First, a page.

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March 18, 2022MARYVILLE, Mo.

McCollum's drive inspired by mother's example

Mary Timko and Ben McCollum

(Photo courtesy Mary Timko)


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The winning edge that Ben McCollum brings to every Northwest Missouri State men's basketball game doesn't stray far from the fire he brought to the little league fields of Iowa 30 years ago.

"He was always competitive," Mary Timko, McCollum's mother, said. "Always wanting to just go out there and do the best. We have videos of him when he could barely walk hitting the ball off of a tee. I mean, he was in on everything."

McCollum has set himself apart from many of his colleagues around the country: a four-time national coach of the year, nine straight conference titles, three of the last four NCAA Division 2 National Championships.

But the work ethic to reach this point is nothing new.

Timko raised her sons with the same mentality she was brought up with: if you want it, go get it. McCollum saw that growing up. As a single mom, Timko raised him and his brother Joe while also building a successful career as an attorney and later a judge for more than three decades.

"(She) worked hard at that and worked hard at making sure that we had everything, making sure we were competitive and fought for the things we wanted," McCollum said. "That's what she is. She's just a fighter. That's what she put on me and made sure that I was a fighter as well, and competitive."

And Timko pushed McCollum, a multi-sport star at Storm Lake High School, to pursue his passion.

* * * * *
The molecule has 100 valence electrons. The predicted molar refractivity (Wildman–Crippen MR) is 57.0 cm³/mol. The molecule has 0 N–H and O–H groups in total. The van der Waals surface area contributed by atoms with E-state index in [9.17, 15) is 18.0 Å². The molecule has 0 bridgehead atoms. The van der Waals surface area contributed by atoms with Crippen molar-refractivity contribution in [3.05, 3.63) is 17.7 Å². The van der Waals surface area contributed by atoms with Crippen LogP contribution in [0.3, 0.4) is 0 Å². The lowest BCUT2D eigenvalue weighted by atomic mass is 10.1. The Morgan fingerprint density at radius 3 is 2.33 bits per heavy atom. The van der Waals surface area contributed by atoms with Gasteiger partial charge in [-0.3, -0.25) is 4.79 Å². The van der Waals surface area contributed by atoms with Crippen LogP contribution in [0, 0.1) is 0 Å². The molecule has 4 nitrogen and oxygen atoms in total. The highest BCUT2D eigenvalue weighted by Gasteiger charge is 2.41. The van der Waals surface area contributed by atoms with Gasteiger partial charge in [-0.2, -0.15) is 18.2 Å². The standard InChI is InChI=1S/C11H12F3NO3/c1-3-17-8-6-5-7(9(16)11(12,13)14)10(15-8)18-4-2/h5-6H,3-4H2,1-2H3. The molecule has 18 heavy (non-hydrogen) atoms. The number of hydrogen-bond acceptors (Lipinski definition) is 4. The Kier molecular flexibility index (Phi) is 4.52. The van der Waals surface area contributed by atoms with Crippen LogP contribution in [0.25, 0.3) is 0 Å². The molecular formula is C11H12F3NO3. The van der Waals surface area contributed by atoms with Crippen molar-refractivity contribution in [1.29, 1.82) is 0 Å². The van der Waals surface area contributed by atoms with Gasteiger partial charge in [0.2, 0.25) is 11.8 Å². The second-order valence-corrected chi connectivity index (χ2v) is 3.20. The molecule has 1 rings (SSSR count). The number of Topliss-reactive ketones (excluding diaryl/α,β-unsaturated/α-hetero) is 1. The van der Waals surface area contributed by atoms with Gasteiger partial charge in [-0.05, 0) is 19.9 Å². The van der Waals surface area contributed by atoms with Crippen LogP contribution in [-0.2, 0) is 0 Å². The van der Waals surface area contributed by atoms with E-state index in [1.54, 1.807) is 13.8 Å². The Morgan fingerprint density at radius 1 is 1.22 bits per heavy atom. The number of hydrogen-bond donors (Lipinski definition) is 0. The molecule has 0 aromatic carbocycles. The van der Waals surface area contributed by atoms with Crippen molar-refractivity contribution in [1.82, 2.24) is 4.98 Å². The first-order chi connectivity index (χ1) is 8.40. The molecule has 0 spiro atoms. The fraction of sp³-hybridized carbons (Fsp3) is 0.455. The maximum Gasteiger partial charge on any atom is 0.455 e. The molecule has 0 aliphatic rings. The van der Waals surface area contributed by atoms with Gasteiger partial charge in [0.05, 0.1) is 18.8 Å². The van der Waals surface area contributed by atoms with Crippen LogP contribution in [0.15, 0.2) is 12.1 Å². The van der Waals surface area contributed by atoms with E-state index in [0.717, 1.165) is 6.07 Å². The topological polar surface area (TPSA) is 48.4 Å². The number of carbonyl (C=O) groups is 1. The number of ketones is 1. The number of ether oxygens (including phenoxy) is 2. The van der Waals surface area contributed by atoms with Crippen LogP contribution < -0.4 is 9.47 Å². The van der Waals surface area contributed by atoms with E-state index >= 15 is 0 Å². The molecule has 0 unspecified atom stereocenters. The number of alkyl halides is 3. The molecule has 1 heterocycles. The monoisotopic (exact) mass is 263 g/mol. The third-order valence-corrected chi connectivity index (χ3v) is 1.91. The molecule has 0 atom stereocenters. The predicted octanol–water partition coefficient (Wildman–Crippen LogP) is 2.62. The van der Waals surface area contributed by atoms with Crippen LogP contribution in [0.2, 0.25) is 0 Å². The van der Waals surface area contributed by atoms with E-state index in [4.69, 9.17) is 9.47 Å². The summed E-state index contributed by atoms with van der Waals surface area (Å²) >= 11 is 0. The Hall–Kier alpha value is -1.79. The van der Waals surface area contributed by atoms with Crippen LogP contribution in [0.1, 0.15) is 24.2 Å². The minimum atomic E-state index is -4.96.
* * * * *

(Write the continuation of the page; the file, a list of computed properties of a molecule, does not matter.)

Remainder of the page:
"'You can do this' in an encouraging way. You can have fun, you can do this. You have these talents from God that you need to use. Go for it."

From playing to coaching, McCollum's faced adversity and overcome it. He credits the mom he calls a fighter, who continues to persevere. It was when he was a student-athlete at Northwest that Timko rose to the challenge for her hardest battle.

"I think he probably saw it most when I had cancer, and you know I just went through it even though it was tough."

Timko was diagnosed with breast cancer 20 years ago. Through it all she stayed positive, and McCollum watched her live some of the principles she taught him as a teenager.

"She would never allow me to take the victim's role," McCollum said. "Regardless of if it was my fault or not, it was always 'what can you do to now fix this.' So make sure that you do not give your control over this situation away and making sure that you own those things. A lot of times that allows you to be empowered and maintain the control that you currently have."

That special bond between a mother and son has shaped one of the best coaches in college basketball today, and has Northwest on the brink of another milestone.

"That's kind of always been our family thing," Timko said. "If you want something, you can get it if you put the hard work in and you go after it."